As a first step toward achieving the “decentralized” part, the protocol has been turned over to a new organization, the Libra Association, whose members will hold separate tokens allowing them on-chain voting rights to govern decisions about Libra.
“Over time, it’s designed to transition the node membership from these founding members who have a stake in the creation of the ecosystem to people who hold Libra and have a stake in the ecosystem as a whole,” Ben Maurer, Facebook’s blockchain technical lead, told CoinDesk in an exclusive interview.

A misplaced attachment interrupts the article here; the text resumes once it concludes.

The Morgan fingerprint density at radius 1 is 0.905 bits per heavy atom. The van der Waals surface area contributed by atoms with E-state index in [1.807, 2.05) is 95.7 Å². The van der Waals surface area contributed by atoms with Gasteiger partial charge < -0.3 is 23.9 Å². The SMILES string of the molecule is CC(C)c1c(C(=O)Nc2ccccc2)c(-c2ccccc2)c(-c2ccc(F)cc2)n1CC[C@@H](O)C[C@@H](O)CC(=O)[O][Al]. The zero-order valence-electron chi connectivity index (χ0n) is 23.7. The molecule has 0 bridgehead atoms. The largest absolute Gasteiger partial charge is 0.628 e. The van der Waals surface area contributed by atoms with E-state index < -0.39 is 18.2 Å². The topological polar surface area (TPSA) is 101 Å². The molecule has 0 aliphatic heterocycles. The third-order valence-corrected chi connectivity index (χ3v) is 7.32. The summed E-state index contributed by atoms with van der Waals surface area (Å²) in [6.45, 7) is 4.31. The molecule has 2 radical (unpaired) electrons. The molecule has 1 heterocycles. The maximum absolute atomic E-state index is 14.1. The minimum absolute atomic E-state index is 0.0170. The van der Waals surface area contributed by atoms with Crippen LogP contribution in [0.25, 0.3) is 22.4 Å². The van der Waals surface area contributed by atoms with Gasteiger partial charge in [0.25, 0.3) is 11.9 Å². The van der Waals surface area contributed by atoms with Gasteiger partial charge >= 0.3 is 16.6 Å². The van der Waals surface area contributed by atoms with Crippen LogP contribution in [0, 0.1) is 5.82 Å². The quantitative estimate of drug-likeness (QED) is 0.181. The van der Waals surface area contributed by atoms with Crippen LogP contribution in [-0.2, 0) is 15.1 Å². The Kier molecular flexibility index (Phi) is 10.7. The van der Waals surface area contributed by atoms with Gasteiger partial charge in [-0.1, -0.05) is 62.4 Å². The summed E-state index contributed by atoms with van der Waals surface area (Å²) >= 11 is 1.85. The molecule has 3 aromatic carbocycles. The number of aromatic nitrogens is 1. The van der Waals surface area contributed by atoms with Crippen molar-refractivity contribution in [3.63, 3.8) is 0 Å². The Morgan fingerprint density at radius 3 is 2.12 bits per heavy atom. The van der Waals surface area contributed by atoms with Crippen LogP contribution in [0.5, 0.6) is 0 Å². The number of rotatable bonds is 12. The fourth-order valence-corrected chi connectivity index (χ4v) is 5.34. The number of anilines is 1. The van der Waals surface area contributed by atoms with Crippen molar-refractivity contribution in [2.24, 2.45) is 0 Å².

In short, Libra is designed to be a high throughput, global blockchain, one that’s built with programmable money in mind but limits how much users can do initially as it evolves from prototype to a robust ecosystem.
Unlike many other blockchains, Libra seems laser-focused on payments and other financial use cases for consumers.
But the white paper itself seems geared to demonstrate both Facebook’s proposed advances to the science of distributed consensus and its appreciation for what has been built so far.
Indeed, over the last several months, many sources told CoinDesk they had visited Facebook to share their perspective on decentralized technology. The company has done a lot of homework.